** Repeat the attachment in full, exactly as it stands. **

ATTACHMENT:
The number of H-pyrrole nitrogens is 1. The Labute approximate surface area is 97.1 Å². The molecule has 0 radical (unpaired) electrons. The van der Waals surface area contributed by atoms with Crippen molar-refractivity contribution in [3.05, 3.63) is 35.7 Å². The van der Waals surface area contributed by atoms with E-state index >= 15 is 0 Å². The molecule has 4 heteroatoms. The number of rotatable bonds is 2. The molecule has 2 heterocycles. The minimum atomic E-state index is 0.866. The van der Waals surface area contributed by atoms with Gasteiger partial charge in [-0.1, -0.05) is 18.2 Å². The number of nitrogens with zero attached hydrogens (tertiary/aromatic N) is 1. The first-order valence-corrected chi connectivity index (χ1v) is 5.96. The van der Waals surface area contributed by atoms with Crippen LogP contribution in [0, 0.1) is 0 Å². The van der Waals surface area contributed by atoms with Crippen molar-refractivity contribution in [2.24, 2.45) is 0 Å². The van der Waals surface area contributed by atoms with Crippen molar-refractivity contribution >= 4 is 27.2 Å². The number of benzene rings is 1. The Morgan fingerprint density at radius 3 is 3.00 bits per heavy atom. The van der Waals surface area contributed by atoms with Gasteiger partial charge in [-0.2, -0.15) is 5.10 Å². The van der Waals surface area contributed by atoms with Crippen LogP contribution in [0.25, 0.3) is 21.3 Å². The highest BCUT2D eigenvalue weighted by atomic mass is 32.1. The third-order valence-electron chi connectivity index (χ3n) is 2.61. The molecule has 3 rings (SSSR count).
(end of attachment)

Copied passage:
The number of H-pyrrole nitrogens is 1. The Labute approximate surface area is 97.1 Å². The molecule has 0 radical (unpaired) electrons. The van der Waals surface area contributed by atoms with Crippen molar-refractivity contribution in [3.05, 3.63) is 35.7 Å². The van der Waals surface area contributed by atoms with E-state index >= 15 is 0 Å². The molecule has 4 heteroatoms. The number of rotatable bonds is 2. The molecule has 2 heterocycles. The minimum atomic E-state index is 0.866. The van der Waals surface area contributed by atoms with Gasteiger partial charge in [-0.1, -0.05) is 18.2 Å². The number of nitrogens with zero attached hydrogens (tertiary/aromatic N) is 1. The first-order valence-corrected chi connectivity index (χ1v) is 5.96. The van der Waals surface area contributed by atoms with Crippen LogP contribution in [0, 0.1) is 0 Å². The van der Waals surface area contributed by atoms with Crippen molar-refractivity contribution in [2.24, 2.45) is 0 Å². The van der Waals surface area contributed by atoms with Crippen molar-refractivity contribution >= 4 is 27.2 Å². The number of benzene rings is 1. The Morgan fingerprint density at radius 3 is 3.00 bits per heavy atom. The van der Waals surface area contributed by atoms with Gasteiger partial charge in [-0.2, -0.15) is 5.10 Å². The van der Waals surface area contributed by atoms with Crippen LogP contribution in [0.25, 0.3) is 21.3 Å². The highest BCUT2D eigenvalue weighted by atomic mass is 32.1. The third-order valence-electron chi connectivity index (χ3n) is 2.61. The molecule has 3 rings (SSSR count).